The greatest lie is that there is an us and a them. We all hurt, we all cry, we all fear, but we also can grow. We can build, we can overcome, we can change. Give us the chance, show us the path to healing. Tell us the words that your hearts are aching to say. Tell us the words that the past has buried so deep that all that is left is pain, fear and violence. We can listen, we can change. We must. It is time.
We moved to Texas the last week of December 2015. And since we’ve been here the question that I’ve been asked the most is “How do you like Texas?” Well… there’s the polite, “Texas is fine,” or even better, “Texas is great!” But I’m a writer and words, well… I like to use them in creative ways. How do you describe your impressions of a new place in only a sentence or two?
It’s a lot warmer. There’s half a foot of snow on the ground in Utah while it’s raining here in Texas. It’s been the hottest winter of my life, with most days in the sixties or seventies. I’ve done the week in Southern California around Christmas time before. That was novel, wearing short sleeves and no jacket even at night during the winter. I’ve only been asked about five times “Aren’t you cold?” I can remember only one day in the last two Texas months that I wore my jacket outside early in the morning. My morning routine in Utah was jacket, heavy overcoat, shoes, zip up the coat, pull the hood up and shiver to take the kids to school. Here I grab my keys and purse and if I’m feeling really lazy I use flip-flops instead of shoes. One wet Texas morning I had to wipe the dew off my side windows so I could see. Compared to the scraping ice off my windows that I was doing in December in Utah, Texas is heavenly.
H.E.B’s are everywhere here. I had never heard of the store before. No Harmon’s or Ream’s are here. Of course there are wine aisles in the grocery store. They don’t have those in Utah. I remembered them from when I lived in California as a pre-teen.
The real question they are asking “Is how do you like the people?” The people of Texas are great, they are from California, Iowa, Michigan, Utah, Georgia and some are even from Texas. I’ve been called “Ma’am” more times in the last two months than I have in the last twenty years.
I do live in an interesting city, near Austin, where the recent population growth means that I meet more transplants than Texans on any given day. Which brings me to my biggest question: How long do I need to reside here before I can claim that I’m Texan?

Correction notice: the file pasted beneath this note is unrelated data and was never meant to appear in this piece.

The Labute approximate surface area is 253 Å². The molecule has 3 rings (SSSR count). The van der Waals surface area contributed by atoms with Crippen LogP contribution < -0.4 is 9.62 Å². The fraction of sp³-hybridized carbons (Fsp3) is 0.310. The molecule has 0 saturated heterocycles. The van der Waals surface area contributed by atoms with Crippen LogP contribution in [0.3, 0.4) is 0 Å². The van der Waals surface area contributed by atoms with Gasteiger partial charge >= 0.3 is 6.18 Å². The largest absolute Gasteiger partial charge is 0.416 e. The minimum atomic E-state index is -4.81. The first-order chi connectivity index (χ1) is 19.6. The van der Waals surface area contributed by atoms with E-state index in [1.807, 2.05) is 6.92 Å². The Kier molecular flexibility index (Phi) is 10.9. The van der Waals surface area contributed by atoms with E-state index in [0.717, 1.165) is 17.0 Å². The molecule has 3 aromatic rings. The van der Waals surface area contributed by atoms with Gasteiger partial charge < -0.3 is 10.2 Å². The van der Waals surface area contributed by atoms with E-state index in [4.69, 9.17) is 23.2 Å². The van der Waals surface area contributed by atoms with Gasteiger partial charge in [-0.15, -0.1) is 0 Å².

So when you come on by I’ll say, “Howdy you’ll. Welcome!” and then I’ll have to ask, “How do you like Texas?”
Memorial Day has new meaning for me since my father, Brion Johnson, passed away several years ago. I can’t visit his grave, but this year I was able to symbolically visit by going to his twin’s grave in Pocatello, Idaho. It was a little out of the way, but I enjoyed getting to visit. I never met my uncle Brent, he died the same day he was born. I never even thought of Brent as my uncle until I was explaining to my daughter how we were related to this little baby, buried so many years before. There is only one date on the gravestone. The date that Brion and Brent were both born and that Brent passed away.
I was on my way home from visiting my sister in Boise, Idaho. She has a new baby, Charles Brion, his middle name is for my father. Charlie isn’t quite two months old yet, but he is growing well and smiles already. My daughter and I said our goodbyes and gave our last hugs to my little nephew, Charlie, before leaving for Pocatello.
His whole life, my father, shared his birthday with his twin’s death day. I never thought of it before, but that day must have been bittersweet for my grandmother. Another one of the questions I wish I had asked her before she passed away. Those hard questions, “What was it like to lose a baby and have a baby on the same day?” My father probably thought about his twin on his birthday, but he didn’t mention it to us. It was just his birthday.
Seven years ago, today, on his birthday, I saw him alive for the last time. It’s a bittersweet memory for me. Knowing that I honored his twin’s memory yesterday, makes today a little easier. Happy Birthday Dad. Happy Birthday Uncle Brent.
For many, May is when the weather starts to get warmer and we can go outside and play. But for me May is a blur of school activities and my late father’s birthday, as well as Memorial Day. The elementary school has their talent show, their awards assemblies and activities. The high school has their gearing up for graduation, the senior ball, the last of the fundraising. Every day has another field trip, another permission slip another piano accompanying.
Today I played for my daughter’s audition. She made it! Our Pirates of the Caribbean was up to the task. She’ll be playing a flute solo in the Sixth Grade Talent Show.
I’m also involved with the PTSA at our local high school and spent part of the day, pretending to look interested while hundreds of teenagers walked by, hoping they would come order flowers from me.
As for the birthday, my father passed away seven years ago next June. And like with any birthday of a loved deceased family member the day is very bitter sweet, mostly bitter, but there is some sweet.
So while this time of year is busy, I’m grateful for the clamor, it helps with keeping this time of year more pleasant than it has been for a while for me. Here’s to hoping that May 2016 is even better yet.